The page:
It’s heresy to say it, but with the addition of Alex Rodriguez to the Yankees’ star-studded lineup, Derek Jeter should move to second base.
As the Yanks prepare for the season opener in just a few days, it should be clear why this move ought to be made: A-Rod is the better defensive shortstop, and Mr. Jeter’s arm has never completely healed from last season’s shoulder injury. Of course, these arguments are not likely to persuade the Yankee captain that he should abdicate his position.
One argument that should appeal to Mr. Jeter, however, is a chance at history. He already has just about anything a professional ballplayer could ever want. If he puts up nine more seasons like the nine he has already posted, he’s a shoo-in for the Hall of Fame.
But by moving to second base, he would facilitate the greatest double-play combination ever. No team’s infield has even been patrolled by two megastars like Derek Jeter and Alex Rodriguez. Cincinnati’s Joe Morgan and Davey Concepcion monopolized the Gold Glove awards from 1974-77. But of the two, only Mr. Morgan was an offensive threat. The St. Louis Cardinals boasted a succession of Hall of Fame second basemen-Rogers Hornsby, Frankie Frisch and Red Schoendienst-but the team never had a superstar shortstop alongside them. Ernie Banks and Cal Ripken proved that shortstops could be power hitters, but neither one had an equally offensive-minded counterpart at second during their careers.
Four double-play combinations are enshrined in the Hall of Fame. Brooklyn’s Jackie Robinson and Pee Wee Reese are the most obvious, but neither player was the home-run threat that A-Rod or even Mr. Jeter is.
Nellie Fox and Luis Aparicio fueled the “go-go” White Sox from 1950 to 1956, capturing 12 Gold Gloves between them. But like Robinson and Reese, they hit like infielders of that era. Mr. Jeter and A-Rod already have more R.B.I.’s combined than Aparicio and Fox; with 15 more R.B.I.’s, they’ll surpass the Dodger duo as well.
The best offensive double-play combination was surely Bobby Doerr and Joe Cronin, who overlapped in Boston from 1937 to 1944. Cronin hit .301 and Doerr .288, and they combined for 2,671 R.B.I.’s over their careers. They also hit 393 home runs. Doerr and Cronin played in the era before Gold Gloves were awarded, but Doerr set the record for consecutive chances (414) without an error, and five times led American League second-basemen in double plays.
Finally, there’s the 1902-12 Chicago Cubs combination of Joe Tinker and Johnnie Evers. They remain the most famous double-play combination in baseball history, thanks to Franklin Adams’ 1910 poem, “Baseball’s Sad Lexicon”: “These are the saddest of possible words: ‘Tinker to Evers to Chance.'” I doubt that anybody will be writing poetry about the current Yankee infield, even if a change was made up the middle: A-Rod to Jeter to Giambi just doesn’t have the same ring.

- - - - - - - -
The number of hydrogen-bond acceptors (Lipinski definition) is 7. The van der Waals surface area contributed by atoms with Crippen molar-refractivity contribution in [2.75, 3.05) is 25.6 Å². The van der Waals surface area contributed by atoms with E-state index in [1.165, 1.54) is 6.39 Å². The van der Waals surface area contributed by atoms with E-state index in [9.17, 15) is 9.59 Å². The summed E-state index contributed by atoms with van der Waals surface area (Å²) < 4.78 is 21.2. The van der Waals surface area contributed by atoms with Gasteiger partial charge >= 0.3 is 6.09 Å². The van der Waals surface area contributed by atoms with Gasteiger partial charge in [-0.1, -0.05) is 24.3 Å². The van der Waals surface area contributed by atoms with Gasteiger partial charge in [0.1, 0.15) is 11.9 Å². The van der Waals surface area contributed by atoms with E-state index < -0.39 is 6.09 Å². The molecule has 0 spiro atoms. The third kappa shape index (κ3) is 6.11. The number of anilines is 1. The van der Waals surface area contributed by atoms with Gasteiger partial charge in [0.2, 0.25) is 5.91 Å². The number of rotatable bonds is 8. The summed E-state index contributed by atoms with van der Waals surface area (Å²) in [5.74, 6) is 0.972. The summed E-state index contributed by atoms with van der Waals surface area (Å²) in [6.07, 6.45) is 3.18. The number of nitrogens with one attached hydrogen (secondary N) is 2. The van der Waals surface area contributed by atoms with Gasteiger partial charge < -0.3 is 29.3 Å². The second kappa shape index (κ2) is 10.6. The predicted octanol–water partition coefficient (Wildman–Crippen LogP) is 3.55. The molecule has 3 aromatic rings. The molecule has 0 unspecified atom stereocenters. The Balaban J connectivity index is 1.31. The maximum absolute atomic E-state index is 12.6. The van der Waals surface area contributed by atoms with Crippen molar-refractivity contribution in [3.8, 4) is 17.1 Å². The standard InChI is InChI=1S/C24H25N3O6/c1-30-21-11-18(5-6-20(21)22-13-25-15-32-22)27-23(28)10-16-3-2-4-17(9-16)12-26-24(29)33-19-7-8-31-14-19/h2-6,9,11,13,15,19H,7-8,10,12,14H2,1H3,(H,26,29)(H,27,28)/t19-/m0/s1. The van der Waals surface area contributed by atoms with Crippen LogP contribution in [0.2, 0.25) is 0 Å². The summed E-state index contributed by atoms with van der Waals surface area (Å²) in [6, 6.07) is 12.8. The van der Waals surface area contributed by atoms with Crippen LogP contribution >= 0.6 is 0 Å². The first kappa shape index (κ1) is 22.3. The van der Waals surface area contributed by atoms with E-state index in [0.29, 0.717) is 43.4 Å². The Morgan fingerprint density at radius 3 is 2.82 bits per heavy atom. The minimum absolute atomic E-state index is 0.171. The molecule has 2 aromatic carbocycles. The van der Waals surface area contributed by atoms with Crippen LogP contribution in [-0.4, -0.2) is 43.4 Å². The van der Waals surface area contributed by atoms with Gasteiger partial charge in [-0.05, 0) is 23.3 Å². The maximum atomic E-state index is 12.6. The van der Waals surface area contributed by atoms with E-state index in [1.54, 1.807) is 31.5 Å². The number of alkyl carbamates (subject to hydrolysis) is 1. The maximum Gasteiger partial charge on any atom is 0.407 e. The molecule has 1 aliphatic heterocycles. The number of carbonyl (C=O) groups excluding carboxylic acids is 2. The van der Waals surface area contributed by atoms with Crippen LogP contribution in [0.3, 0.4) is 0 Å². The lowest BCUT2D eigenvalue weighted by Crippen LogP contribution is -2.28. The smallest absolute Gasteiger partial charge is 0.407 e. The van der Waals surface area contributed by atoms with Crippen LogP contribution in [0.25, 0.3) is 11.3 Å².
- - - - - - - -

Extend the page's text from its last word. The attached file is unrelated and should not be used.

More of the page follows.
Tinker and Evers played in the dead-ball era, when sportswriters didn’t record runs batted in, so their offensive statistics don’t measure up to players of later generations. A-Rod averages more homers in a single season than Tinker and Evers had in their careers, combined.
Moving to second base would hardly be a demotion for Mr. Jeter. Sure, every Little League team puts its best player at shortstop, but there is no shortage of Major League teams whose glue came from second base.
Joe Morgan and Bobby Doerr are the most obvious examples. For a perspective closer to home, consider that from 1976 to 1988, the Yankees’ Willie Randolph played along a succession of shortstops, ranging from Sandy Alomar to Paul Zuvella, winning four pennants and two World Series. Or that, from 1926 to 1937, it was second baseman Tony Lazzeri, not shortstop Frank Crosetti, who put up the better numbers for those legendary Yankee teams.
While he’s studying Yankee history, Mr. Jeter might consider the example of legendary catcher Yogi Berra, who played on 14 pennant winners and 10 World Series champions. A three-time American League M.V.P. and a perennial all-star, Mr. Berra might have balked at switching positions as he got older. But instead, he moved to the outfield, relinquishing the catching duties to the younger Elston Howard in 1960.
Yogi proved himself the ultimate team player, and he has the rings to show for it. As a result of his unselfishness, the Yankees went on to win four more pennants and two more World Series championships.
Throughout his career, Mr. Jeter has always put the team before himself. Moving to second is something he would have done headfirst a few years ago. There’s no reason he shouldn’t be just as eager today.